Page last updated at 14:33 GMT, Friday, 15 January 2010

Boreholes drilled below Clifton Suspension Bridge

Clifton Suspension Bridge
The bridge is nearly 150 years old

Boreholes of up to 100m (328ft) are being drilled below Bristol's Clifton Suspension Bridge to check the geology of the supporting rock.

Cores of rock of 10cm (4in) will be extracted and sent for analysis.

Although similar tests have been carried out before, some of the new boreholes will be significantly deeper.

The six holes will not all be drilled vertically but at shallow angles to go through the vertical joints of the rock to allow samples to be taken.

The 145-year-old bridge is run by a trust and all costs of the work will be met from vehicle tolls.

Bridge master Dave Anderson said boreholes were sunk into the rock on the Clifton side of the bridge in the 1990s, and on the Leigh Woods side 20 years earlier.

'Complex geology'

"We are not expecting to find any problems but we have to go through the process of checking every part of the bridge.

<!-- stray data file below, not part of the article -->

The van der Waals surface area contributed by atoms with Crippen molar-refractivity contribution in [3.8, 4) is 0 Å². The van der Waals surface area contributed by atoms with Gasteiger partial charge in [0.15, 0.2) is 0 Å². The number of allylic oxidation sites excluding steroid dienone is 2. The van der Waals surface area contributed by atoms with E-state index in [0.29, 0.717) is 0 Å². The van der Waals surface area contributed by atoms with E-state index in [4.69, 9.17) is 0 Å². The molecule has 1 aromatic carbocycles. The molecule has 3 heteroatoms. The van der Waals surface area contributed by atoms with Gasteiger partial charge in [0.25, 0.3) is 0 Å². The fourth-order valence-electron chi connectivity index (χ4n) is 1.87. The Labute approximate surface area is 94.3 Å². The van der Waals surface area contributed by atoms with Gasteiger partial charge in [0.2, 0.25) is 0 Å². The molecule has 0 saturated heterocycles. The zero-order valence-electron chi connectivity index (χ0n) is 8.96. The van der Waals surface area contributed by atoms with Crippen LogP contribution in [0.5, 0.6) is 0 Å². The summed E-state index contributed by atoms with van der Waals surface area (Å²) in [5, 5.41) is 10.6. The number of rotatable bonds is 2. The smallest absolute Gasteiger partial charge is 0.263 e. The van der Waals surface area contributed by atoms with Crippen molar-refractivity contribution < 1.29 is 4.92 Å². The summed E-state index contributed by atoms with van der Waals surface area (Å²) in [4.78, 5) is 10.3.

"This time we expect to gain a clearer grasp of the complex geology on both sides of the Avon Gorge, as well as confirmation that the rock mass supporting the bridge is in good condition.

"[Engineers] will be able to advise us whether the rock which supports the bridge is strong enough to do that in the future."

The £145,000 project is expected to take between five and eight weeks.

"Some footpath closures are planned but traffic is not expected to be significantly disrupted while the work takes place," Mr Anderson added.

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